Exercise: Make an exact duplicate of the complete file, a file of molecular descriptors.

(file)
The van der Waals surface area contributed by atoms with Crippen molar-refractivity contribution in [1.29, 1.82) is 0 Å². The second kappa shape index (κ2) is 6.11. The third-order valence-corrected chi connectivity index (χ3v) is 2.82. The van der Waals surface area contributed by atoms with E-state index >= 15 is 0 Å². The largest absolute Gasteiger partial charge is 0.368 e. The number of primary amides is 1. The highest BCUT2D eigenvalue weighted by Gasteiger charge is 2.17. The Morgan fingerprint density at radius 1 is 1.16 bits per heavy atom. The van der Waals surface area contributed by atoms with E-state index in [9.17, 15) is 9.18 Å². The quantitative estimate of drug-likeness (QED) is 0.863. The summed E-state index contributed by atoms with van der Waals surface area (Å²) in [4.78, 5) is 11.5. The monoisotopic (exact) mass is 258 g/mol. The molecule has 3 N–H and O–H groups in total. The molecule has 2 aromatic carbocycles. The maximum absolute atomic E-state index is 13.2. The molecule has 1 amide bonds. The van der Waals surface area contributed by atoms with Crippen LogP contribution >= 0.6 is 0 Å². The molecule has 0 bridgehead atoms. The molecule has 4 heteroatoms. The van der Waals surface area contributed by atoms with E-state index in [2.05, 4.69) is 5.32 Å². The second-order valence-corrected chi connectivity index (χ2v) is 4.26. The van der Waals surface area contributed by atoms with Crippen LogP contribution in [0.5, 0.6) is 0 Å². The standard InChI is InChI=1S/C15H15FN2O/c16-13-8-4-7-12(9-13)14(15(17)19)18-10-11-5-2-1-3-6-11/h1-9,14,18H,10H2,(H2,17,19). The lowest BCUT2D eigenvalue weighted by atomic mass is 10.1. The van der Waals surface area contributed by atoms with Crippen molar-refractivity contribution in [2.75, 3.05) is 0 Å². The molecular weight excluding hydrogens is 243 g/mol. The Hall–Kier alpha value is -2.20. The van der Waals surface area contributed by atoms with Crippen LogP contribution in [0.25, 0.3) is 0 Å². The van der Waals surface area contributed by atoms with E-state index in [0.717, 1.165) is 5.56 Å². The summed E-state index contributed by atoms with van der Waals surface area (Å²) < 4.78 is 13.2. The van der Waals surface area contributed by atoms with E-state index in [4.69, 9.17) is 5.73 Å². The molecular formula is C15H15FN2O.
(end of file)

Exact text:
The van der Waals surface area contributed by atoms with Crippen molar-refractivity contribution in [1.29, 1.82) is 0 Å². The second kappa shape index (κ2) is 6.11. The third-order valence-corrected chi connectivity index (χ3v) is 2.82. The van der Waals surface area contributed by atoms with E-state index >= 15 is 0 Å². The largest absolute Gasteiger partial charge is 0.368 e. The number of primary amides is 1. The highest BCUT2D eigenvalue weighted by Gasteiger charge is 2.17. The Morgan fingerprint density at radius 1 is 1.16 bits per heavy atom. The van der Waals surface area contributed by atoms with E-state index in [9.17, 15) is 9.18 Å². The quantitative estimate of drug-likeness (QED) is 0.863. The summed E-state index contributed by atoms with van der Waals surface area (Å²) in [4.78, 5) is 11.5. The monoisotopic (exact) mass is 258 g/mol. The molecule has 3 N–H and O–H groups in total. The molecule has 2 aromatic carbocycles. The maximum absolute atomic E-state index is 13.2. The molecule has 1 amide bonds. The van der Waals surface area contributed by atoms with Crippen LogP contribution >= 0.6 is 0 Å². The molecule has 0 bridgehead atoms. The molecule has 4 heteroatoms. The van der Waals surface area contributed by atoms with E-state index in [2.05, 4.69) is 5.32 Å². The second-order valence-corrected chi connectivity index (χ2v) is 4.26. The van der Waals surface area contributed by atoms with Crippen LogP contribution in [0.5, 0.6) is 0 Å². The standard InChI is InChI=1S/C15H15FN2O/c16-13-8-4-7-12(9-13)14(15(17)19)18-10-11-5-2-1-3-6-11/h1-9,14,18H,10H2,(H2,17,19). The lowest BCUT2D eigenvalue weighted by atomic mass is 10.1. The van der Waals surface area contributed by atoms with Crippen molar-refractivity contribution in [2.75, 3.05) is 0 Å². The molecular weight excluding hydrogens is 243 g/mol. The Hall–Kier alpha value is -2.20. The van der Waals surface area contributed by atoms with Crippen LogP contribution in [0.25, 0.3) is 0 Å². The van der Waals surface area contributed by atoms with E-state index in [0.717, 1.165) is 5.56 Å². The summed E-state index contributed by atoms with van der Waals surface area (Å²) < 4.78 is 13.2. The van der Waals surface area contributed by atoms with E-state index in [4.69, 9.17) is 5.73 Å². The molecular formula is C15H15FN2O.